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Norfolk Area Guide

Field of Norfolk Lavender, Heacham Image courtesy of Flickr user David Catchpole

Unlike many areas in Britain, Norfolk didn't rise in prominence during the Industrial Revolution. Instead, it became pivotal during the two world wars, when the flat landscape near France became essential for the building of airfields and, later, for the growing of cereals and rapeseed.

These days, Norfolk continues to play a large, if often overlooked, role in the British economy. Norfolk's biggest economic sectors are energy, manufacturing and engineering, farming and tourism, and these attract many companies to the county. Aviva, Bernard Matthews Farms, Colman's and the Construction Industry Training Board are all based in Norfolk.

There are four main built up areas in Norfolk. Norwich is the county town and largest city in the area. Great Yarmouth is a coastal town, attracting many tourists to its seaside. King's Lynn is a market and port town, and Thetford, now a small market town, is thought to have been the home of Boudica, queen of the Iceni.

A large part of Norfolk's land is protected. The Norfolk Broads, also called simply The Broads, are in the east of the county. There, visitors can enjoy beaches, rivers, lands to wander around and some listed windmills.

Demographics

Norfolk has about 850,800 residents, and it is largely a rural population. Only 38% of people live in the four major cities and towns: Norwich has 195,000 people, Great Yarmouth has about 67,000, King's Lynn has 42,800 and Thetford has nearly 22,000 residents.

Despite its rural nature, Norfolk has a fairly strong economy. GDP per head in Norfolk is £11,825, which is not very far off the £12,845 GDP per head in England. Unemployment is low as well. The county's unemployment rate is 5.6%, compared to 5.8% across England and 6% in the whole of the UK.

Education

Given its rural populations, Norfolk has a large number of schools offering high-quality education. The fourth oldest school in Britain is the independent Thetford Grammar School, and the country's largest state boarding school is Wymondham College. Wymondham College is rated outstanding by Ofsted, as is Aylsham High School and many others.

There are also a large number of primary schools rated good or better by Ofsted. Outstanding primary schools include Trowse Primary School in Norwich and Chapel Road School in Attleborough, a tiny school that educates children from the ages of three to 19. There are also a great many academies and independent schools in the county.

Norfolk's universities are the University of East Anglia and the Norwich University of the Arts, both in Norwich.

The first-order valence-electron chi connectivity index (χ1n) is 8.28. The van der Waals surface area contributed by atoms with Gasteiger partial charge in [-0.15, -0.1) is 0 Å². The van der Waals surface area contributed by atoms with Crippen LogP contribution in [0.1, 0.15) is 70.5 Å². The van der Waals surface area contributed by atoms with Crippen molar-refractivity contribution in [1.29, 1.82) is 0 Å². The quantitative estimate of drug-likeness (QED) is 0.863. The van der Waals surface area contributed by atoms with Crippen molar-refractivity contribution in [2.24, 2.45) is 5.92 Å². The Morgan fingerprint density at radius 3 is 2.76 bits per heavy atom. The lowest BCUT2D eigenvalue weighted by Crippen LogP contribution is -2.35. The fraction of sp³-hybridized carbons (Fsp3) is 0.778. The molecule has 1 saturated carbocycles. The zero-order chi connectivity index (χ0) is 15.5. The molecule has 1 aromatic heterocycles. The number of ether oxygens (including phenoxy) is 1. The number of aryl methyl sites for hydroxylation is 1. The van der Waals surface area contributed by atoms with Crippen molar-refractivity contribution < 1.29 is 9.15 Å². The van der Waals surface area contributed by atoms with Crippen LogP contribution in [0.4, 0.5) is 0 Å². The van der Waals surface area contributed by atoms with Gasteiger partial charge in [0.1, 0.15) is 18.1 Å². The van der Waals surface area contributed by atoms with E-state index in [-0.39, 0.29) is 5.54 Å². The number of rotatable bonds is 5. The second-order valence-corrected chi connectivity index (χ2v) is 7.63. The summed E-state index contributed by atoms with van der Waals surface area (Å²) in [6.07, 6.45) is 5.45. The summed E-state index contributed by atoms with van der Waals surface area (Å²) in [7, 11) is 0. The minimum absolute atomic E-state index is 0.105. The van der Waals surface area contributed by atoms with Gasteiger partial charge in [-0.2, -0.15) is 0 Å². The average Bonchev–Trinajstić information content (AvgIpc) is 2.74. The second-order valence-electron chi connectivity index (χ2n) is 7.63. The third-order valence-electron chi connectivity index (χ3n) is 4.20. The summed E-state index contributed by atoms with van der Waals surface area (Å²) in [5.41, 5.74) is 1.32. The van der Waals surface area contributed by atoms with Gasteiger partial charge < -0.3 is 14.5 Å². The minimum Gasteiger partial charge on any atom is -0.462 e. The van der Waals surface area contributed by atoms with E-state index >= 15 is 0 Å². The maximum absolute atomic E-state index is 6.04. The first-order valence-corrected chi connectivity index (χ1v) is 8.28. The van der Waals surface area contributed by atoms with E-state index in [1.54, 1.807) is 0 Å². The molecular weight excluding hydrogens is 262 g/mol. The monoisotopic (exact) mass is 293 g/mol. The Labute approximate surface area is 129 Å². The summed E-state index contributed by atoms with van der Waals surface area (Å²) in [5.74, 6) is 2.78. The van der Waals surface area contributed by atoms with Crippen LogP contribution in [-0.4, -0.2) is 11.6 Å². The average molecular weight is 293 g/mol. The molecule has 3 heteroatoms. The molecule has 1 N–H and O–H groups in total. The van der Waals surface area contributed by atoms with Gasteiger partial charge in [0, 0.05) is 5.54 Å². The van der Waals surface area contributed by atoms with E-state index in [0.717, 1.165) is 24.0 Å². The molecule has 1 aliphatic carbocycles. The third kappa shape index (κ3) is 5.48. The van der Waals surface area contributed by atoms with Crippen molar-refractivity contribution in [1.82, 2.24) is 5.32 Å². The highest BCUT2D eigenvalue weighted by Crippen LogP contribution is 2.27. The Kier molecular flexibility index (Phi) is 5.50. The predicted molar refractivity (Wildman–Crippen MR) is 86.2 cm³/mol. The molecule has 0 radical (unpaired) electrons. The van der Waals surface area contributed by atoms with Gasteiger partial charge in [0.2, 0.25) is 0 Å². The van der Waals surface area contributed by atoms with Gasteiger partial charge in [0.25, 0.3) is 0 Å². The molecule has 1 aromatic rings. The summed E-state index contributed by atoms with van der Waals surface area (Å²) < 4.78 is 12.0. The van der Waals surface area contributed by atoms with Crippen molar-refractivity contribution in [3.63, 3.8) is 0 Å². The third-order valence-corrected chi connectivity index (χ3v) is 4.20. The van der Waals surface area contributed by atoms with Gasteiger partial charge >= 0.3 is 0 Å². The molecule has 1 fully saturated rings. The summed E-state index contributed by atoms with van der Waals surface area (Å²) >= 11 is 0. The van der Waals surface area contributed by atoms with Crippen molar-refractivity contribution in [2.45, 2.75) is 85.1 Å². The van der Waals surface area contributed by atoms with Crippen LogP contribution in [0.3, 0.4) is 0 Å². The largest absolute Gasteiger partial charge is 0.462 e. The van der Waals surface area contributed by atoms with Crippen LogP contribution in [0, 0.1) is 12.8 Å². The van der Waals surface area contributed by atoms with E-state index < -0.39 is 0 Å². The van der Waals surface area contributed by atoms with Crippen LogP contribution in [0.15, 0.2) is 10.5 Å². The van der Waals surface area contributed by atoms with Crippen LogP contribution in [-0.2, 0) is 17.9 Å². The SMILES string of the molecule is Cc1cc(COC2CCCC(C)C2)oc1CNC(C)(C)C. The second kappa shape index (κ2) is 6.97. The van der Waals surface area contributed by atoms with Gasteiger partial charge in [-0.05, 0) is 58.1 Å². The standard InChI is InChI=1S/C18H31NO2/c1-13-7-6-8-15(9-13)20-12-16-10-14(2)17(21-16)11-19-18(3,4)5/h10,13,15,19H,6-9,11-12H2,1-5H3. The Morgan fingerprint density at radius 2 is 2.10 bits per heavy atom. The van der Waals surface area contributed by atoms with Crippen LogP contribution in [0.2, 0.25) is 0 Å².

Transport

Norfolk does not have a motorway, but the A11 does connect with the M11 at Cambridge. The A47 and the A10 run between the East Midlands and Norfolk, and the A10 runs through Cambridge and into London.

The Great Eastern Main Line train service, also called the East Anglia Main Line, starts at Liverpool Street Station in London and goes to Norwich. First Capital Connect also runs a weekday commuter service into London.

Norfolk has eight airports, but only Norwich International Airport has public services. Most passengers fly to Amsterdam Schiphol, catching flights to a wide range of international destinations. Norfolk International does offer short-haul flights to destinations throughout the UK and Europe as well.

Amenities and Shopping

Because it is so rural, residents often have to travel to other parts of Norfolk for entertainment, but it is usually worth the trip.

Parks and zoos

Norfolk has a large number of zoos and wildlife parks, including BeWILDerwood in the Broads, Banham Zoo, the Pensthorpe Nature Reserve, the Amazona Reserve near Cromer and the Sea Life Centre in Great Yarmouth. Great Yarmouth is also home to the Great Yarmouth Pleasure Beach, which has more than 20 rides and a crazy golf course.

Theatres and venues

The theatres and venues of Norfolk cater to almost all tastes. Most are small, seating between 100 and 400 people, but some are larger. The 510-seat Pavilion Theatre at the end of the Cromer pier continues to host a traditional "end-of-the-pier" vaudeville show, whilst the Britannia Pier Theatre in Great Yarmouth attracts popular comedy acts. The Royal Theatre in Norwich is the city's largest, drawing in crowds of 1300 for various musical, dance, dramatic, family and comedic shows.

Norfolk also hosts some more unusual theatres. The Maddermarket Theatre is a recreation of Elizabethan-era playhouses. The Norwich Puppet Theatre is housed in a converted medieval church and is dedicated solely to puppetry.

Shopping

Just as it is the economic heart of Norfolk, Norwich is also the main shopping destination. It has two shopping centres: The Mall, which has budget friendly high street shops like Argos and New Look, and Chapelfield, which has the only House of Fraser in the county. Norwich also has Jarrolds, a family-run department store that has been in operation since 1823, and a great many independent shops.

The little towns and villages in Norfolk also have many shopping opportunities. The Georgian market town of Holt has a great selection of antiques and arts and crafts shops. Wroxham Barns offers flowers, local produce and confections, a small brewery, crafts studios and a children's fun fair, all in the village of Hoveton. King's Lynn has several pedestrianised shopping areas, making it a great destination for a day-long shopping trip.

Whilst every effort has been taken to ensure the above information is up to date, some inaccuracies may occur. If you notice any inaccuracies please contact editor@primelocation.com

All information was correct at time of publication and is provided in good faith.